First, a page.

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Android Development
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Developing In Other IDEs

The recommended way to develop an Android application is to use Eclipse with the ADT plugin. The ADT plugin provides editing, building, debugging, and .apk packaging and signing functionality integrated right into the IDE.

However, if you'd rather develop your application in another IDE, such as IntelliJ, or in a basic editor, such as Emacs, you can do that instead. The SDK includes all the tools you need to set up an Android project, build it, debug it and then package it for distribution. This document is your guide to using these tools.

Essential Tools

When developing in IDEs or editors other than Eclipse, you'll require familiarity with the following Android SDK tools:

android
To create/update Android projects and to create/move/delete AVDs.
Android Emulator
To run your Android applications on an emulated Android platform.
Android Debug Bridge
To interface with your emulator or connected device (install apps, shell the device, issue commands, etc.).

In addition to the above tools, included with the SDK, you'll use the following open source and third-party tools:

Ant
To compile and build your Android project into an installable .apk file.
Keytool
To generate a keystore and private key, used to sign your .apk file.
Jarsigner (or similar signing tool)
To sign your .apk file with a private key generated by keytool.

In the topics that follow, you'll be introduced to each of these tools as necessary. For more advanced operations, please read the respective documentation for each tool.

Creating an Android Project

To create an Android project, you must use the android tool. When you create a new project with android, it will generate a project directory with some default application files, stub files, configuration files and a build file.

Creating a new Project

If you're starting a new project, use the android create project command to generate all the necessary files and folders.

To create a new Android project, open a command-line, navigate to the tools/ directory of your SDK and run:

android create project \
--target <targetID> \
--path /path/to/your/project \
--activity <your_activity_name> \
--package <your_package_namespace>
  • target is the "build target" for your application. It corresponds to an Android platform library (including any add-ons, such as Google APIs) that you would like to build your project against. To see a list of available targets and their corresponding IDs, execute: android list targets.
  • path is the location of your project directory. If the directory does not exist, it will be created for you.
  • activity is the name for your Activity class. This class file will be created for you inside <path_to_your_project>/src/<your_package_namespace_path>/.
  • package is the package namespace for your project, following the same rules as for packages in the Java programming language.

Here's an example:

android create project \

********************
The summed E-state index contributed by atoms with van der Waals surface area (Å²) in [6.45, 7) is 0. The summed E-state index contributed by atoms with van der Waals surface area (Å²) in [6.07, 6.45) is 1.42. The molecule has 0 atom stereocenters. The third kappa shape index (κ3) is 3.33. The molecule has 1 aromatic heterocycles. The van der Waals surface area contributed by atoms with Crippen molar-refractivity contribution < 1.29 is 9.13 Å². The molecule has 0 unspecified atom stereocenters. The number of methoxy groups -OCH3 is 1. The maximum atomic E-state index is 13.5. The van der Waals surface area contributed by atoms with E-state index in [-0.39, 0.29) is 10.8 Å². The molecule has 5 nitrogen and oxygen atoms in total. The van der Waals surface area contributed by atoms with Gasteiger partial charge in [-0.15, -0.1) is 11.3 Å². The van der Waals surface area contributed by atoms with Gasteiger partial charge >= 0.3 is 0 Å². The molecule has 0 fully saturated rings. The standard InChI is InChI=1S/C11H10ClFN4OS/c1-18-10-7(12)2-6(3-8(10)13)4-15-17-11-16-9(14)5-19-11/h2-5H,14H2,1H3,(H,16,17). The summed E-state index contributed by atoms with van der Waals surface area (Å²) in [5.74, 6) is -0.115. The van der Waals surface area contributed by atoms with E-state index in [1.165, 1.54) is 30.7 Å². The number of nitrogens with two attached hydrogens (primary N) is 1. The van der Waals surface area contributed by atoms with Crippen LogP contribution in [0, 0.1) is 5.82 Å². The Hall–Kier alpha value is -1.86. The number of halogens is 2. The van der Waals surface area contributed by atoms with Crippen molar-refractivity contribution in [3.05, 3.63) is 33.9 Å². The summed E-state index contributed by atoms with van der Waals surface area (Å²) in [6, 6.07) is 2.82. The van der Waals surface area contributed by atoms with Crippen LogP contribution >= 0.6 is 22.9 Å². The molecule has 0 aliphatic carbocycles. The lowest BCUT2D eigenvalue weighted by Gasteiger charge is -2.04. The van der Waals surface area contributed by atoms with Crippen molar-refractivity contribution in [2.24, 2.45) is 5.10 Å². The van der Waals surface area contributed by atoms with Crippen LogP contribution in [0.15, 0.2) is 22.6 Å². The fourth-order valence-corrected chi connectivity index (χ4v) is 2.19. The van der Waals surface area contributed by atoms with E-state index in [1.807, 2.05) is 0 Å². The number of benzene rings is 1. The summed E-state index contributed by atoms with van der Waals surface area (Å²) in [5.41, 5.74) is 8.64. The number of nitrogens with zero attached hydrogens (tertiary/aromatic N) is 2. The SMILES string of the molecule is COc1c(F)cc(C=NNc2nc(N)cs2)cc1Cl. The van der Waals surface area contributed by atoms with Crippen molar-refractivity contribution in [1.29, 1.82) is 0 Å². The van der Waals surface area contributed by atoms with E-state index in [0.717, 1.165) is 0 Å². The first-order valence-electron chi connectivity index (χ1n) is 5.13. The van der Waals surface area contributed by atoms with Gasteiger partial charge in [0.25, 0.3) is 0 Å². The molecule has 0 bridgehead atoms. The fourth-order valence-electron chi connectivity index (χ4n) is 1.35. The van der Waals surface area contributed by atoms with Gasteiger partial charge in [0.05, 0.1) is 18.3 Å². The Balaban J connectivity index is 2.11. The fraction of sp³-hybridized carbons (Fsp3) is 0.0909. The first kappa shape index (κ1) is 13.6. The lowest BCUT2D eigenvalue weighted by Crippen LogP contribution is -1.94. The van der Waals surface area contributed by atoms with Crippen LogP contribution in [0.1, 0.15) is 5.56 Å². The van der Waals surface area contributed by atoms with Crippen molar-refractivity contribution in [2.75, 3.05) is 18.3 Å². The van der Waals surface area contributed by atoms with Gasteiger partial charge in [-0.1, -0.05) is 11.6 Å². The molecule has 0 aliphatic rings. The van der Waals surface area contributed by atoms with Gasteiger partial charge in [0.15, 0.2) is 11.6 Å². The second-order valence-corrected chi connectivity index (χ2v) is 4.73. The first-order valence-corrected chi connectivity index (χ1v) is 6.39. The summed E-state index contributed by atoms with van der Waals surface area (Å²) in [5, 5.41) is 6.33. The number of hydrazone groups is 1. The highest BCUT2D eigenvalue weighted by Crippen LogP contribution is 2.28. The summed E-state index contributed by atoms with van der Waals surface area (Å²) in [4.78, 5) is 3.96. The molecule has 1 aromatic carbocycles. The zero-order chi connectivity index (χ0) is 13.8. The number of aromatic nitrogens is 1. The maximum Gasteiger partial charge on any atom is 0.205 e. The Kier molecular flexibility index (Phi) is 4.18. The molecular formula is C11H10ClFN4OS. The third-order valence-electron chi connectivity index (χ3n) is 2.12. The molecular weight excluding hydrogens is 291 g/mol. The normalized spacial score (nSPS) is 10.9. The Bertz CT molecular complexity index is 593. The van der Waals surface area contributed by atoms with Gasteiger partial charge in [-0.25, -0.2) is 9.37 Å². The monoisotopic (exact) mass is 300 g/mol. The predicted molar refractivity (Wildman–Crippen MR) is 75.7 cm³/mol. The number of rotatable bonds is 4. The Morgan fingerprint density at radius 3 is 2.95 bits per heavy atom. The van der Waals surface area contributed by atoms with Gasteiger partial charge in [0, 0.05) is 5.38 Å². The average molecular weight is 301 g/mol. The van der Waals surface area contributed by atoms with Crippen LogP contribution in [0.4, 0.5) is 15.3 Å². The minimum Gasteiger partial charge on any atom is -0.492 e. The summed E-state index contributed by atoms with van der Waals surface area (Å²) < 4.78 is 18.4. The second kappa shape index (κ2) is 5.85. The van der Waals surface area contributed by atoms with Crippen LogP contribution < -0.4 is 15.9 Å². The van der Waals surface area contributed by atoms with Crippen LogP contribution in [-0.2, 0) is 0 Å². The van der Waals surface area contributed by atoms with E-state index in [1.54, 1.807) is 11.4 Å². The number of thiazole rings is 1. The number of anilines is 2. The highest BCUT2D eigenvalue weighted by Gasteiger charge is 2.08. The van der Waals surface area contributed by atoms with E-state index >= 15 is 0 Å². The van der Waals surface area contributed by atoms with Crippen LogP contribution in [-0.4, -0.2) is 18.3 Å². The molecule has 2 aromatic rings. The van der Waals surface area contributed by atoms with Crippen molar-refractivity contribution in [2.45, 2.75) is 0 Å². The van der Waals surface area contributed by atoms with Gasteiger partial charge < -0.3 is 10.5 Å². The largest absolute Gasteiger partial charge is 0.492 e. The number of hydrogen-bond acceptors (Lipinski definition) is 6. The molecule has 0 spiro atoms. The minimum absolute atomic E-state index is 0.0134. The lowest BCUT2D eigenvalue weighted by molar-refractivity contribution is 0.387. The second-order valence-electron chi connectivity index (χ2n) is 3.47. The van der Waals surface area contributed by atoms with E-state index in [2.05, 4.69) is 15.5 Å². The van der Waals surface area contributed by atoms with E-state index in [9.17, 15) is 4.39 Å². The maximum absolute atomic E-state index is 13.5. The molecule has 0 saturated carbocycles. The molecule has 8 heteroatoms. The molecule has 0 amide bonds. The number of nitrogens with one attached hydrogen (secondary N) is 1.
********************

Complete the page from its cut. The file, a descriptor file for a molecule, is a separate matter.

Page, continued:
--target 1 \
--path ./myProject \
--activity MyActivity \
--package com.example.myproject

The tool generates the following files and directories:

  • AndroidManifest.xml - The application manifest file, synced to the specified Activity class for the project.
  • build.xml - Build file for Ant.
  • default.properties - Properties for the build system. Do not modify this file.
  • build.properties - Customizable properties for the build system. You can edit this file to overried default build settings used by Ant.
  • src/your/package/namespace/ActivityName.java - The Activity class you specified during project creation.
  • bin/ - Output directory for the build script.
  • gen/ - Holds Ant-generated files, such as R.java.
  • libs/ - Holds private libraries.
  • res/ - Holds project resources.
  • src/ - Holds source code.
  • tests/ - Holds a duplicate of all-of-the-above, for testing purposes.

Once you've created your project, you're ready to begin development. You can move your project folder wherever you want for development, but keep in mind that you must use the Android Debug Bridge (adb) — located in the SDK tools/ directory — to send your application to the emulator (discussed later). So you need access between your project solution and the tools/ folder.

Note: You should refrain from moving the location of the SDK directory, because this will break the build scripts. (They will need to be manually updated to reflect the new SDK location before they will work again.)

Updating a project

If you're upgrading a project from an older version of the Android SDK or want to create a new project from existing code, use the android update project command to update the project to the new development environment. You can also use this command to revise the build target of an existing project (with the --target option). The android tool will generate any files and folders (listed in the previous section) that are either missing or need to be updated, as needed for the Android project.

To update an existing Android project, open a command-line and navigate to the tools/ directory of your SDK. Now run: